We have a team Facebook page for sharing our stories, efforts, progress and fundraising events. We also have a post-event gathering to celebrate. I compile all the pictures my teammates took and create a DVD for each team member so they can relive the weekend and share with family/friends.

Training: It’s hard to find a time and place that works for everyone. We use a Shutterfly Share site as a shared calendar, to schedule walks. Anyone on the team can put a walk on the calendar, so people have several choices. We try to make walks very flexible so even if someone can’t walk the whole way, they can join for a portion. For example, we estimate a 15-minute mile and list where you can park to jump in or out. Several of our team members live in other states and obviously can’t join any training walks. With the Shutterfly Share site, we can also provide (based on the 3-Day training calendar) quick access to the amount of training everyone should be doing.

Fundraising: Let’s face it, for most of us fundraising is at the bottom of our list of fun things to do. I always say to people who say they would like to walk, but are afraid of the fundraising: “Register. We will work with you to help you raise the money.”

We do several events in the community (spirit nights at local restaurants, bingo night, pink-outs at the office) to help ensure everyone at least makes their minimum. I like to provide that extra push when people say, “I’ve hit my minimum, I’m done” or “I don’t want to nag people”. I remind them that they are not asking for money so they can go buy a new sweater; they are asking for help changing history, and are making a huge commitment of time and effort by walking in the 3-Day. I encourage them to send that reminder or ask that person they are afraid to ask.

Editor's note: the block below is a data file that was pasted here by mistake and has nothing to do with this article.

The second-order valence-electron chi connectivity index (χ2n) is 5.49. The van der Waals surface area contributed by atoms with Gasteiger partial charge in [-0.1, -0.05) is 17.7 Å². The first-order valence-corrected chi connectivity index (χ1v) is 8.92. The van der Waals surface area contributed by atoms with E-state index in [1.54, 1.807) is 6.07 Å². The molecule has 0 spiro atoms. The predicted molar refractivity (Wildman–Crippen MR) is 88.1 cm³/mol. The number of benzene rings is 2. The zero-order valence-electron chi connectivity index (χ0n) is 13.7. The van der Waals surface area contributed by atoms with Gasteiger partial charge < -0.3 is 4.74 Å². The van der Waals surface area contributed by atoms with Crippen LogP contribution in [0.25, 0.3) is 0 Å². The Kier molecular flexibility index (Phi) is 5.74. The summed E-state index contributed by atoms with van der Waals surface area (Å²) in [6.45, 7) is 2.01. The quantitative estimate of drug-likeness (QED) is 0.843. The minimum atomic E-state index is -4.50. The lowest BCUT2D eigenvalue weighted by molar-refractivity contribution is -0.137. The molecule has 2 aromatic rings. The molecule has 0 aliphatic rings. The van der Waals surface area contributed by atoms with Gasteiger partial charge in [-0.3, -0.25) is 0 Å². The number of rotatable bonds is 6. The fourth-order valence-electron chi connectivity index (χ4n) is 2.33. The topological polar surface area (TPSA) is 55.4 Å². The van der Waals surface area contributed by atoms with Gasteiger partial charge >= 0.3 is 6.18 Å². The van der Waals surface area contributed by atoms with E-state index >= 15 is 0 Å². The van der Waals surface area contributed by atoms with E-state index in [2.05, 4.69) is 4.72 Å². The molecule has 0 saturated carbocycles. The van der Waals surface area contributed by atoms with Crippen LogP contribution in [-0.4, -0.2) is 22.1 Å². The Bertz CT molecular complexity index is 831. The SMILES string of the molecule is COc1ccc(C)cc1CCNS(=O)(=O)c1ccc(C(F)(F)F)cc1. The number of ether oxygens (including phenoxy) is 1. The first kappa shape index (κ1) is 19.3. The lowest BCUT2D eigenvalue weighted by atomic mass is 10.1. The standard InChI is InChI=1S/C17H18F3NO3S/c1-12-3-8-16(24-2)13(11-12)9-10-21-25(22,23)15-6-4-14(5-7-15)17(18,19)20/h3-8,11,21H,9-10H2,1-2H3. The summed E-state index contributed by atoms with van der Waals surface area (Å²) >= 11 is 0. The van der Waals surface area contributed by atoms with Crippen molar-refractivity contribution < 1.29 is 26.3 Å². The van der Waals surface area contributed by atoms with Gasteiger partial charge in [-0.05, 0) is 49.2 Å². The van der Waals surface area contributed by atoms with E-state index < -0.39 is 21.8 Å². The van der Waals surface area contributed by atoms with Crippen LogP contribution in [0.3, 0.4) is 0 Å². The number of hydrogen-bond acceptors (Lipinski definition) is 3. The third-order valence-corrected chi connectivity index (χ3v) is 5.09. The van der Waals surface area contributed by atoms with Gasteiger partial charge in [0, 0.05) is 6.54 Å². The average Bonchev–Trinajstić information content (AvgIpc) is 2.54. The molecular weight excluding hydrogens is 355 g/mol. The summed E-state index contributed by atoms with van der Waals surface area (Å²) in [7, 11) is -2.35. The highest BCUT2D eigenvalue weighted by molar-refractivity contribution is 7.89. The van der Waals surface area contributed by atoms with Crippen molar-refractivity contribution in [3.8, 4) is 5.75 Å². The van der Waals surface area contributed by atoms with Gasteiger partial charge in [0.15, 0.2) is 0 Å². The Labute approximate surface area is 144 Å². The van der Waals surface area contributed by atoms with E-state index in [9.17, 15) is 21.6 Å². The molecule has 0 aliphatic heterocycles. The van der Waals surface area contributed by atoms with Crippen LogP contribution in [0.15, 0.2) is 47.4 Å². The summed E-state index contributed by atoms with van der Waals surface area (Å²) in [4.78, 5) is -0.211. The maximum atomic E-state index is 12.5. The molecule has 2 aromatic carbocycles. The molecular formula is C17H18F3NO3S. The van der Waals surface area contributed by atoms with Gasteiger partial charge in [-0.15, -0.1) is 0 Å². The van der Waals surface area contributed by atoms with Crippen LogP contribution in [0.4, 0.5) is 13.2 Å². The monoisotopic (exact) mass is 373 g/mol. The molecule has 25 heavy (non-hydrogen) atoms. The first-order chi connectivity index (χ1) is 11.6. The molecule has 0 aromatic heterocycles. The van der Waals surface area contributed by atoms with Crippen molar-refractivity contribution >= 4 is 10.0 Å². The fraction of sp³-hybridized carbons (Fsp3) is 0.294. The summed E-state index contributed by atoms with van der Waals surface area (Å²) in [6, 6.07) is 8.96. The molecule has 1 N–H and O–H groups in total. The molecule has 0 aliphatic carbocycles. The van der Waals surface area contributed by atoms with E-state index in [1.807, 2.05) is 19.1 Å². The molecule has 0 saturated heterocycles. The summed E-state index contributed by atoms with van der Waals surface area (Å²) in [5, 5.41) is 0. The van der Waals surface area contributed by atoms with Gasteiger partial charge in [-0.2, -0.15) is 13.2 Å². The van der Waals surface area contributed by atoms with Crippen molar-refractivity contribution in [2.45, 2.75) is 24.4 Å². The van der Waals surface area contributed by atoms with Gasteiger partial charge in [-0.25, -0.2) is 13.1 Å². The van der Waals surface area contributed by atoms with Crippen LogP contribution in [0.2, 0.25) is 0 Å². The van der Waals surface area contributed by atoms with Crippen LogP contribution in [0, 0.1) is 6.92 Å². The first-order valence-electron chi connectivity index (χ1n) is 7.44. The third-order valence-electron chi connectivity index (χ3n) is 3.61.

Susan G. Komen 3-Day

Amy   
Team: Powered by Optimism, San Diego 3-Day

To recruit new walkers: New walkers keep things interesting! I believe that we all feed off of the excitement that comes from someone experiencing the event for the first time. To find new walkers, we offer an open invitation to everyone for our training walks. People come and walk and learn from veteran walkers and soon make friends and then want to be a part of that. Training walks are really the key.

To retain longtime participants: I think the key to this is the 3-Day experience. People who come back year after year do so because they have a tie to the cause, but also because they had an amazing experience the year before and they want to feel that way again. We offer a smaller-scale version of that experience each weekend at our training walks.

Training: You're always going to have some teammates who enjoy training and others who don't bother. Encourage those who don't like to train to try it, but keep your focus on those who show up to the training walks. Follow the 3-Day’s suggested training schedule mileage-wise to help everyone progress at a steady but gentle rate.

As the team captain, do what you can to make the walks fun and interesting. Get creative. Take participants to places they've never seen. Give the walks silly names and themes and make sure you have good route cards and plenty of bathroom stops along the way. I also enjoy tacking on coffee dates, surprise pit-stops, or group lunches after walks. And buttons! They’re always popular. I get special buttons made up for certain walks. Those who come and complete that walk earn a button as a badge of honor.

Fundraising: For those who are comfortable with asking for donations, encourage them to raise their goal and fundraise beyond the minimum. I also do what I can to connect teammates to host small fundraising events together (yard sales, spaghetti dinners, etc.).

Last year, our team was getting really close to a big milestone number and I wanted to ensure that we reached that mark. I broke it down (dividing what we needed by how many people on the team) and tasked everyone on the team – even those who thought they were done fundraising! – to get another $63 donated. We crushed that goal and then crushed the next milestone number, too.